The tax landscape is shifting, in many ways rather attractively, for biotechnology initiatives in the United Kingdom. The UK’s research and development tax credits and reliefs available to biotech companies, combined with recent recommendations for reforms to the international tax system, have given companies much to consider regarding where to set up shop. With that in mind, Will Smith, a transactional and advisory tax lawyer, together with Mark Thompson, who advises clients on international corporate and private equity transactions, hosted a recent roundtable discussion in Sidley’s London office with guests in the pharmaceuticals, biotech and tax sectors. In the meeting, they highlighted the various tax incentives and other benefits available to biotech businesses operating in the UK, while simultaneously being mindful of the greater international tax and regulatory systems. “The thing people should already be thinking about is the Organisation for Economic Co-operation and Development’s (OECD) final recommendations on the range of 15 principal international tax issues and risks,” Smith said. This was in reference to the OECD’s Base Erosion and Profit Shifting initiative, designed to eliminate “harmful tax practices.” There are two aspects of this initiative that are likely to be of particular interest to those in the biotechnology industry. The first centres on proposed revisions to bilateral double tax treaties, which may, for example, be currently used to extract income streams without suffering local withholding taxes. The other involves the significant changes to the way in which transfer pricing will operate with respect to where and how intellectual propertyrelated income will be taxed. In response to the OECD initiatives, Smith said, “The question will be, ‘Do I need to be doing something about it?’ The answer is, yes. There are companies, both large and small, which are already actively working towards rearranging aspects of their group arrangements to ensure they are compliant with what they broadly expect the new tax world order will become.” Those heavily invested in the IP arena, such as biotech companies, for example, need to be especially proactive with monitoring and evaluating the potential impact. Such entities will have arrangements in place particularly in relation to the location and licensing of the IP. “You may have royalties or license fees being paid through to, or legally owned by, entities in jurisdictions that may not be justifiable from an international tax perspective going forward,” Smith cautioned.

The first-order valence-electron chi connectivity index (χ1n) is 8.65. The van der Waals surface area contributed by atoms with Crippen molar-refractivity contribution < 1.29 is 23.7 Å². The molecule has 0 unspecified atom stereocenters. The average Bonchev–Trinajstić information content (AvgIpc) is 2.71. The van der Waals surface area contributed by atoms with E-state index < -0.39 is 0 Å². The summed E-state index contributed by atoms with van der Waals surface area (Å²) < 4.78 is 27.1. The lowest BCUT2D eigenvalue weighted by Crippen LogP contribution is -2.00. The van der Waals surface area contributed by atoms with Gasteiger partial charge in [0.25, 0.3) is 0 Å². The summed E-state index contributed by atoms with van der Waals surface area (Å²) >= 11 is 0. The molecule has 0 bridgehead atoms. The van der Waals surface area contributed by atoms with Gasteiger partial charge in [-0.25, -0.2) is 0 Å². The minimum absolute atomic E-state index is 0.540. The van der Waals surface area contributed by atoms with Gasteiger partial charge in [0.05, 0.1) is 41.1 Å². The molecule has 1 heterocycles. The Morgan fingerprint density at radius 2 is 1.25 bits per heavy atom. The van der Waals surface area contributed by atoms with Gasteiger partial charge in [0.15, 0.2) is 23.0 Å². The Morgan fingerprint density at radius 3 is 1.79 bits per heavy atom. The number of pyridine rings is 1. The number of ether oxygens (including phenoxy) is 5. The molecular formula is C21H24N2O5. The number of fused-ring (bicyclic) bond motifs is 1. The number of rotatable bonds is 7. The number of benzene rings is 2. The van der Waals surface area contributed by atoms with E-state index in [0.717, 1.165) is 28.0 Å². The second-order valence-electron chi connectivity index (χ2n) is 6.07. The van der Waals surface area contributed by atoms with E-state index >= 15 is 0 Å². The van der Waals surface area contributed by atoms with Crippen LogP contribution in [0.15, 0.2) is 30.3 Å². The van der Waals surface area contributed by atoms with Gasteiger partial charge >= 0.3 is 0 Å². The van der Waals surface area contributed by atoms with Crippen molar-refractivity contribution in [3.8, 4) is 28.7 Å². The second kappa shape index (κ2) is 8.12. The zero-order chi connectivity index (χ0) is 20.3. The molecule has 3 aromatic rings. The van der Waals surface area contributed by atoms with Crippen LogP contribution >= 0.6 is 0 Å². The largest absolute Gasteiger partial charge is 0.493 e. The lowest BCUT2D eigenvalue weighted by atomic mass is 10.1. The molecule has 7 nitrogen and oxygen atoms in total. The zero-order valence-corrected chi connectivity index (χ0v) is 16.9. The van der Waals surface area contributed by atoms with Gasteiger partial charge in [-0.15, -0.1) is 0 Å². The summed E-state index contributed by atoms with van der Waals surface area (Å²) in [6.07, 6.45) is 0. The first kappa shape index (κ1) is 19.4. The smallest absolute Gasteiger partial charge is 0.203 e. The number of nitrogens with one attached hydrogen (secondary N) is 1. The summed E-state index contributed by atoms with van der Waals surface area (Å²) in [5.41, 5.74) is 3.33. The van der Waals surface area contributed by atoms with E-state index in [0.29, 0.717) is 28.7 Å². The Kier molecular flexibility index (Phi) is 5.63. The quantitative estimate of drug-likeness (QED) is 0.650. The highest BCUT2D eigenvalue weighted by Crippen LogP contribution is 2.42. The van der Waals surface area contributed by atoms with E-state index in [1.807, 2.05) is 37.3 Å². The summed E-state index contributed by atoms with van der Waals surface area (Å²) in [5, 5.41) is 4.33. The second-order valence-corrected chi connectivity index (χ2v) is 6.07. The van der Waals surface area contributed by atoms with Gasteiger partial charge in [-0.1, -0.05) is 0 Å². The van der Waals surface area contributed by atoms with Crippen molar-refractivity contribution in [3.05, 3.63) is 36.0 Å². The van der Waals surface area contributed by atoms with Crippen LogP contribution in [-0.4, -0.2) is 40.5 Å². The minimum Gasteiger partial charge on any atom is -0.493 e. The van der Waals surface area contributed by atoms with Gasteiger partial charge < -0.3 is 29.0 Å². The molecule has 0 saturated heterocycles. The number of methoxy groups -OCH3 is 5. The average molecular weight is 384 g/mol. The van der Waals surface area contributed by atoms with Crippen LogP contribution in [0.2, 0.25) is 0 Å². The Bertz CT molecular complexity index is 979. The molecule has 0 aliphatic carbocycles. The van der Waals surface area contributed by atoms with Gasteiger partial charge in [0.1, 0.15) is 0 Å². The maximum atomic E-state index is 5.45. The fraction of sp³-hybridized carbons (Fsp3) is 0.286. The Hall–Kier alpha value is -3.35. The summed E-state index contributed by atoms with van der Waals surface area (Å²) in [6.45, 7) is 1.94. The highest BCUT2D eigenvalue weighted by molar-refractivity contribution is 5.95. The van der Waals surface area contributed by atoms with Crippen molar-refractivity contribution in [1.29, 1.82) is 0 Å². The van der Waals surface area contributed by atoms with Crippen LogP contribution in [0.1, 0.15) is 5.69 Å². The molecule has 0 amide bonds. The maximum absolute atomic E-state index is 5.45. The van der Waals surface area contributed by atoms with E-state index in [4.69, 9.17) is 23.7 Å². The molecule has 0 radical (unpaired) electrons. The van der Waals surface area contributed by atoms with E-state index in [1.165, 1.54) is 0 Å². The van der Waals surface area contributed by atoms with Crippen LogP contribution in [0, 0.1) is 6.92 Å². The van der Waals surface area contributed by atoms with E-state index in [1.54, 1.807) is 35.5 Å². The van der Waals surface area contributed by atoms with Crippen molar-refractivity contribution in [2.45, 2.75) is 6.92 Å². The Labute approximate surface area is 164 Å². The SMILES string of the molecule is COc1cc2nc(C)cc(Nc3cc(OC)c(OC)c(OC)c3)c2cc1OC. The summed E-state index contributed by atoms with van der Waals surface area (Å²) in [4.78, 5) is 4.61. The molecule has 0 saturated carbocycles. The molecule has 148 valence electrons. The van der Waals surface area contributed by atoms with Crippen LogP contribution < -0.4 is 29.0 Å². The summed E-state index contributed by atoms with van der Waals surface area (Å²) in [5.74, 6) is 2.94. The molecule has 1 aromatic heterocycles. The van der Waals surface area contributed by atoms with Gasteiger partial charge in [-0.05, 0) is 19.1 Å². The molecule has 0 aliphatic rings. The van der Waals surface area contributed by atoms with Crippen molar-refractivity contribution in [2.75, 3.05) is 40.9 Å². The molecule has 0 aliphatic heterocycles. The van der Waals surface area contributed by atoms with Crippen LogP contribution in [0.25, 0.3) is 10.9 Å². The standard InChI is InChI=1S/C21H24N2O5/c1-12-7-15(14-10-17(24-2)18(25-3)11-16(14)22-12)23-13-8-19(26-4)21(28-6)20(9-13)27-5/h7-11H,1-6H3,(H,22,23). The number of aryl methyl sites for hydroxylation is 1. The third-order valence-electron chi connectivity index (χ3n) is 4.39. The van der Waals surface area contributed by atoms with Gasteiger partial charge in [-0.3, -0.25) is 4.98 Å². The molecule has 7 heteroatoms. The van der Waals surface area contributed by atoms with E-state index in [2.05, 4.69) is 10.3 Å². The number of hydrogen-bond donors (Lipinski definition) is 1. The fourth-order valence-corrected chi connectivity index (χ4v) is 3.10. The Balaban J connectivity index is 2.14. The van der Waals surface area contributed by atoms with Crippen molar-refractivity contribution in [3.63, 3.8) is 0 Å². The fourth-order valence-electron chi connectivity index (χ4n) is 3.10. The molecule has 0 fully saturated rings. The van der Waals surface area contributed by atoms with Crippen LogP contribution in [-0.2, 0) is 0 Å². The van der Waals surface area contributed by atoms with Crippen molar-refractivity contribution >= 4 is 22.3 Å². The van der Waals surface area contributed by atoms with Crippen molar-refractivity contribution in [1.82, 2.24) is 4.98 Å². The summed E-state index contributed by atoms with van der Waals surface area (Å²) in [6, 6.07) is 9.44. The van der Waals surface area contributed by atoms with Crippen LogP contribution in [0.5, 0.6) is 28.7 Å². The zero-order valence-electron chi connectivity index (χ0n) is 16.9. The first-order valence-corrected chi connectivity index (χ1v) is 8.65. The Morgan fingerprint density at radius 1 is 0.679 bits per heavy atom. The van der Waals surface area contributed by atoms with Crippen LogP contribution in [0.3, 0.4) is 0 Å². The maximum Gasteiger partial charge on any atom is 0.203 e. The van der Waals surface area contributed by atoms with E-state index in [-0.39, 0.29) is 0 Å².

EYES ON UK TAX INCENTIVES Businesses are increasingly looking to the UK for the combination of its stable environment, solid reputation and comparatively attractive tax regime, including, for the duration of this Parliament, a “tax lock,” which prevents certain UK taxes from increasing. Other potential attractions include the UK dividend exemption, which allows UK companies to receive the majority of dividend payments tax free, and certain revisions to the UK anti-avoidance legislation to allow for a more “user-friendly” approach. The UK tax system is designed to encourage and promote R&D activity and investment. Smith and Thompson discussed three key types of tax incentives in the UK that every biotech company should be aware of that can have a material impact on their business: preferential tax breaks for R&D expenditure (so-called “super deductions”); tax relief on investments in early-stage enterprises; and a patent box regime allowing companies to monetise their IP. Benefits aimed at the biotechnology industry include “super deductions” for costs and expenses incurred in connection with R&D. The goal of these deductions is to actively encourage UK situs expenditure on R&D, and can be significant in managing an entity’s effective tax rate. In particular, smaller entities, such as start-ups, can utilise the regimes in order to manage cash flow by virtue of being able to effectively “cash in” part of their “super deduction” entitlement in the period before they become profitable. The UK system is also designed to encourage investment in early-stage and start-up enterprises in the biotechnology industry. This is achieved through, for example, offering certain investors relief against income tax for funds that are used to subscribe for shares issued by qualifying companies. Indeed, the UK government has recently announced increased reliefs and benefits that could arise for investments in so-called “knowledge-intensive companies.” For a number of years, the UK has operated a regime, called the patent box, which enables companies to apply a lower rate of UK corporation tax to certain profits earned from the monetisation of certain patented inventions. Such regimes have come under significant scrutiny from organisations such as the OECD. As a result, the UK has announced that it will be revising the current patent box regime to ensure that it remains fit for purpose in light of the forthcoming international tax developments. This is an important development, as it ensures the patent box will continue to operate as an effective and attractive element of the UK tax regime for those in the biotechnology industry. “Given the incentives offered in the UK, all biotech companies, regardless of size, need to be well advised as to the various tax benefits available,” Thompson said. The UK government is currently trumpeting the country’s businessfriendly environment, citing that it intends to cut corporation tax by 19 percent in 2017 and 18 percent by 2020. These are important developments that will benefit every industry. “If you look at it from a multinational perspective and ask, ‘Do I want to come to the UK or do I want to buy a company here?’ then yes, you may actually have a slightly different view these days and find the UK a very attractive location for investment,” Smith said.